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Return to Part VI of the course APMA0330
Glossary
Preface
This section discusses a qualitative approach to the study of differential equations, and obtain qualitative information about the solutions directly from the differential equation, without actuallly finding a solution formula.
Direction Fields
For any differential equation in normal form
A striking way to visualize direction fields uses a magnet with iron filings dusted over a thin card placed horizontally and immediately above the magnet. Each iron filing becomes magnetized and tends to set itself in the direction of the resultant force at its midpoint. If the arrangement of the fillings is aided by gently tapping the card, the filings will distribute themselves approximately along the lines of force. Hence, each individual filing acts as a lineelement through its midpoint. You can see many images of this at Google Images, putting "google images iron filings over a magnet" in your browser search bar.
Direction fields could be visualized by plotting a list of vectors
that are tangent to solution curves. It is as if we had a traffic policeman stationed at each point (x,y) on the plane and directed the traffic to flow along the direction specified by the slope function f(x,y). From this point of view, a solution is a curve that obeys the law at each of its points.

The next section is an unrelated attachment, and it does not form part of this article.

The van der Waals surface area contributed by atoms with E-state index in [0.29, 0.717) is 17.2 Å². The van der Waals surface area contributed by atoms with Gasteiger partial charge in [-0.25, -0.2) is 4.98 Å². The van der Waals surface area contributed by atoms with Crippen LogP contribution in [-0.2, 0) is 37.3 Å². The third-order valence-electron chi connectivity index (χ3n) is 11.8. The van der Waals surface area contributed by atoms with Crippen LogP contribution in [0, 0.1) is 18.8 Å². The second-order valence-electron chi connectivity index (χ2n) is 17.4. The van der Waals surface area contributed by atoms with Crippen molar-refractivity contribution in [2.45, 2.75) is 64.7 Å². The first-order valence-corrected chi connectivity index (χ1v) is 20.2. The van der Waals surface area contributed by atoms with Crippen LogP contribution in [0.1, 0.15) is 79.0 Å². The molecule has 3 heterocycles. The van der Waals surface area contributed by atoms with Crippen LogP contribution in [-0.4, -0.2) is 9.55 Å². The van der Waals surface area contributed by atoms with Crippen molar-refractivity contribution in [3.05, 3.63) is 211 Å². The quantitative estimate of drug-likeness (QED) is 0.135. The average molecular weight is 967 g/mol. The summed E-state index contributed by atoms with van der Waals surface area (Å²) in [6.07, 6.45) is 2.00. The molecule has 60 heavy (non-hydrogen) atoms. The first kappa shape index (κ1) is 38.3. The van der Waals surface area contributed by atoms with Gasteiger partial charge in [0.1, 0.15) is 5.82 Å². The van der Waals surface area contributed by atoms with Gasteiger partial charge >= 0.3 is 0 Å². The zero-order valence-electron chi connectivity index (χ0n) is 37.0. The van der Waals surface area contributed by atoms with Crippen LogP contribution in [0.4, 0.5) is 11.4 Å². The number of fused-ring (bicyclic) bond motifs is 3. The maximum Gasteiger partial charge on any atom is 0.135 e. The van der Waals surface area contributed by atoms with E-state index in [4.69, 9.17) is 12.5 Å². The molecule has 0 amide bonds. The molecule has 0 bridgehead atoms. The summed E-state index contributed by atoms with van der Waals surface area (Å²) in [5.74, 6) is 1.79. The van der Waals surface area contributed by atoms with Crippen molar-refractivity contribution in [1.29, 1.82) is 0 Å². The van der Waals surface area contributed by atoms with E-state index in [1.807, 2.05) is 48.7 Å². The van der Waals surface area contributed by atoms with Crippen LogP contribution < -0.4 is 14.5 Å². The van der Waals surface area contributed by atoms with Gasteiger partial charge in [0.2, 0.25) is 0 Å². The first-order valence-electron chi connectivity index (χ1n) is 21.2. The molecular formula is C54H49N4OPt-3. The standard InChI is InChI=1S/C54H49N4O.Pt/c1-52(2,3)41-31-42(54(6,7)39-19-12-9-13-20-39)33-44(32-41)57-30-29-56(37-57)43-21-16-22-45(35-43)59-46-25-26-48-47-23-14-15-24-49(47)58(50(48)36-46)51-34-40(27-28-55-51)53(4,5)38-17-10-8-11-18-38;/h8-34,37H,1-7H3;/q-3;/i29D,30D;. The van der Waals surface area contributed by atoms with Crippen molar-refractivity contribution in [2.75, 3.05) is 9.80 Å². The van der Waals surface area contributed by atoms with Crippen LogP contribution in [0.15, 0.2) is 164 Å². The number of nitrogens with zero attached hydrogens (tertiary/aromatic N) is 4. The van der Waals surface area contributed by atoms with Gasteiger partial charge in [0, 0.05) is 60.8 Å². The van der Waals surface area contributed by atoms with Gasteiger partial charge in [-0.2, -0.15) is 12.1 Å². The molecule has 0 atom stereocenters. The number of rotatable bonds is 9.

Correspondingly, Mathematica uses a special command to plot direction fields: VectorPlot.
It requires vectorvalued input: one for abscissa (usually labeled by
x or t) and another for ordinate. Therefore, to plot a direction field for a first order differential
equation \( {\text d}y / {\text d}x = f(x,y) , \) a user needs to set 1 for the first
coordinate and f(x,y) for the second one, so making the vector input
\( \left( 1, f(x,y) \right) . \) Besides, Mathematica also offers their variations:
ListVectorPlot,
VectorDensityPlot, and
ListVectorDensityPlot.
Their applications will be clear from presented examples here and within first two parts.
Since by default, VectorPlot automatically enlarges/stretches the lengths of vectors, Mathematica offers an option, VectorScale to suppress changes in vector lengths. Let us look at two outputs generated without and with this option:
pts = {{1.35386, 2.68245}, {0.416358, 1.05865}};
ptsG = Graphics[{{PointSize[Medium], Orange, Point[pts[[1]]]}, {PointSize[Medium], Blue, Point[pts[[2]]]}}];
cir = Graphics[{Circle[pts[[1]], .1], Circle[pts[[2]], .1]}];
Show[vp1, ptsG , cir]
Sometimes we need to include axes into the direction field; this can be achieved, for instance, by enlarging the plotted area, as the following examples show.
vp1 = VectorPlot[ sys1 /. {a > 1/4, b > 2, r > 1}, {u, 0, 2}, {v, 0, 2}, VectorScale > {0.045, 0.9, None}, VectorStyle > {GrayLevel[0.2]}, Axes > True, AxesLabel > {x, y}, AxesOrigin > {0, 0}];
sys2 = {u (1  u + a v), r v (1  v + b u)};
vp2 = VectorPlot[ sys2 /. {a > 1/4, b > 2, r > 1}, {u, 0.2, 2}, {v, 0.2, 2}, VectorScale > {0.045, 0.9, None}, VectorStyle > {GrayLevel[0.2]}, Axes > True, AxesLabel > {x, y}, AxesOrigin > {0, 0}];
GraphicsRow[{vp1, vp2}, Frame > All]